Hyperhidrosis (Excessive Sweating)

Medically Reviewed By William C. Lloyd III, MD, FACS

What is hyperhidrosis?

Hyperhidrosis is the medical term for excessive sweating. It is not normal sweating due to heat or exercise. It is a medical condition that causes too much sweating in certain areas of the body, while other areas remain dry.

It most commonly affects the hands and feet (palmoplantar hyperhidrosis), underarms (axillary hyperhidrosis) or head and face (craniofacial hyperhidrosis). The sweating can be so severe it drips from these areas.

Normally, sweating is the body’s way of cooling itself. In response to heat, physical activity, or emotions, the body releases sweat. As the sweat evaporates, it cools the skin and lowers body temperature. This prevents the body from overheating. In hyperhidrosis, sweating occurs when it isn’t necessary, at unpredictable times, and at levels far greater than normal.

There are two types of excessive sweating—primary and secondary hyperhidrosis. There is no known cause for primary hyperhidrosis. About 3% of the population suffers from this form of hyperhidrosis, which usually runs in families. Secondary hyperhidrosis is due to another medical condition, such as diabetes or menopause.

Fortunately, there are treatments available to help control excessive sweating. Hyperhidrosis treatment depends on the area where it occurs and the type. For secondary hyperhidrosis, treating the underlying condition often helps. Primary hyperhidrosis treatment options include topical therapy, medicines, and procedures to eliminate sweating.

Excessive sweating is usually not dangerous, but it can lead to complications. It can also be a source of mental and emotional problems from stress and embarrassment. See your doctor if you have noticed excessive sweating at least once a week for the past six months.

Sometimes, excessive sweating is a symptom of a serious or life-threatening condition, such as a heart attack. Seek immediate medical care (call 911) if you have excessive sweating with any of these symptoms:

  • Anxiety

  • Chest pain, pressure, squeezing or tightness

  • Lightheadedness—like you might pass out

  • Nausea or vomiting

  • Shortness of breath

  • Upper body pain

What are the different types of hyperhidrosis?

Hyperhidrosis is classified into two different types, based on the cause of symptoms:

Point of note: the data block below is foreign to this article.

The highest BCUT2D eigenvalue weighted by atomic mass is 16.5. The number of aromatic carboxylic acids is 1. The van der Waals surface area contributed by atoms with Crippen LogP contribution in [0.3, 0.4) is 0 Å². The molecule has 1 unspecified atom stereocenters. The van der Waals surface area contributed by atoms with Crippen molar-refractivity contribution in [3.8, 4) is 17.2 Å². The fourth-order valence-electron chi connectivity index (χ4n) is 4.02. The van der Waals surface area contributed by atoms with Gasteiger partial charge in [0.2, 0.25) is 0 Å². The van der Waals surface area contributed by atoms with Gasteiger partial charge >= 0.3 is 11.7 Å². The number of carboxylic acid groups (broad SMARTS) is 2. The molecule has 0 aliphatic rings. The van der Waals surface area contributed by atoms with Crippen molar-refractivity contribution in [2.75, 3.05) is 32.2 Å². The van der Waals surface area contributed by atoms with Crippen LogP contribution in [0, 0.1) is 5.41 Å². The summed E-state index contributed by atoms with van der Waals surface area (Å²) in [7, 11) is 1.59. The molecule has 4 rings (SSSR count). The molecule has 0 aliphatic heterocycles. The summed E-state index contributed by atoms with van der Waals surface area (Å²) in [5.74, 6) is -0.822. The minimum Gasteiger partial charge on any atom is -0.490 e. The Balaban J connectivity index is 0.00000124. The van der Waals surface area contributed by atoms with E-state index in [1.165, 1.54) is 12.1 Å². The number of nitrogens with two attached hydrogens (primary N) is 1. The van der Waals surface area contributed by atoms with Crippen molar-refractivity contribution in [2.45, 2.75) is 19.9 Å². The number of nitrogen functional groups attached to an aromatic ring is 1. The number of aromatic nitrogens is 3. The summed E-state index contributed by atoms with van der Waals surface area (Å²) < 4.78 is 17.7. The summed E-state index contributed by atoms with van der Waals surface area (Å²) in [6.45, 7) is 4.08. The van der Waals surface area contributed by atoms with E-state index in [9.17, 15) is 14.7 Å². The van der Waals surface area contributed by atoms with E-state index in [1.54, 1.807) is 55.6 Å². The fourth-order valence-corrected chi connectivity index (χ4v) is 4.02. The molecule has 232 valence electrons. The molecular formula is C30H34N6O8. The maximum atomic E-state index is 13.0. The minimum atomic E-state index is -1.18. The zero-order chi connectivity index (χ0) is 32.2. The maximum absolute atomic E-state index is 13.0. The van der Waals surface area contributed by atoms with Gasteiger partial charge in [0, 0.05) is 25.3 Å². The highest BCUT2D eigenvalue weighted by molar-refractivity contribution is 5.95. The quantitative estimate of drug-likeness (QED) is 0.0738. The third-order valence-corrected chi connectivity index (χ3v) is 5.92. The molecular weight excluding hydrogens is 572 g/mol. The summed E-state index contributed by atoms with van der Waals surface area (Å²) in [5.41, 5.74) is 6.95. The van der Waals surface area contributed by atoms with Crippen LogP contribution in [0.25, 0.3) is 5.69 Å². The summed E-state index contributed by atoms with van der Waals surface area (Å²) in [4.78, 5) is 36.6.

• Primary focal hyperhidrosis refers to excessive sweating that happens as its own condition. Symptoms are not the result of an underlying condition, such as hyperthyroidism. They also are not a side effect from medication. Sweating in primary focal hyperhidrosis most commonly occurs in the hands, feet, underarms, face and head. Because no specific cause is associated with primary focal hyperhidrosis, researchers are not clear on why the condition develops. However, it does seem to run in families.

  • Secondary generalized hyperhidrosis is excessive sweating that results from an underlying condition or as a side effect from medication. Symptoms also tend to occur in larger areas all over the body, rather than being focused in specific spots. Typically, by treating the underlying cause of secondary generalized hyperhidrosis, symptoms of excessive sweating go away as well.

What are the symptoms of hyperhidrosis?

The main symptom of hyperhidrosis is excessive sweating. In secondary hyperhidrosis, sweating usually occurs all over the body. It can occur during waking hours or while you are asleep. If you suddenly develop night sweats, it could be a sign of a more serious condition. Contact your doctor for an appointment.

For primary hyperhidrosis, sweating has the following characteristics:

  • It occurs at least once a week while you are awake and not when you are sleeping.

  • It typically affects the palms of the hands, soles of the feet, underarms, face or scalp. Other areas of the body remain dry.

  • It occurs bilaterally, meaning on both sides of the body.

  • It can be so profuse that it drips from the affected areas or visibly soaks through clothing.

  • It can ruin clothing and interfere with daily activities.

Serious symptoms that might indicate a life-threatening condition

In some cases, excessive sweating can be due to a life-threatening condition, such as a heart attack. Seek immediate medical care (call 911) if you, or someone you are with, have excessive sweating with any of these symptoms including:

You don’t have to live with the embarrassment of excessive sweating. If your sweating persists and is not getting better, see your doctor for a diagnosis. There are solutions for both primary and secondary hyperhidrosis.

What causes hyperhidrosis?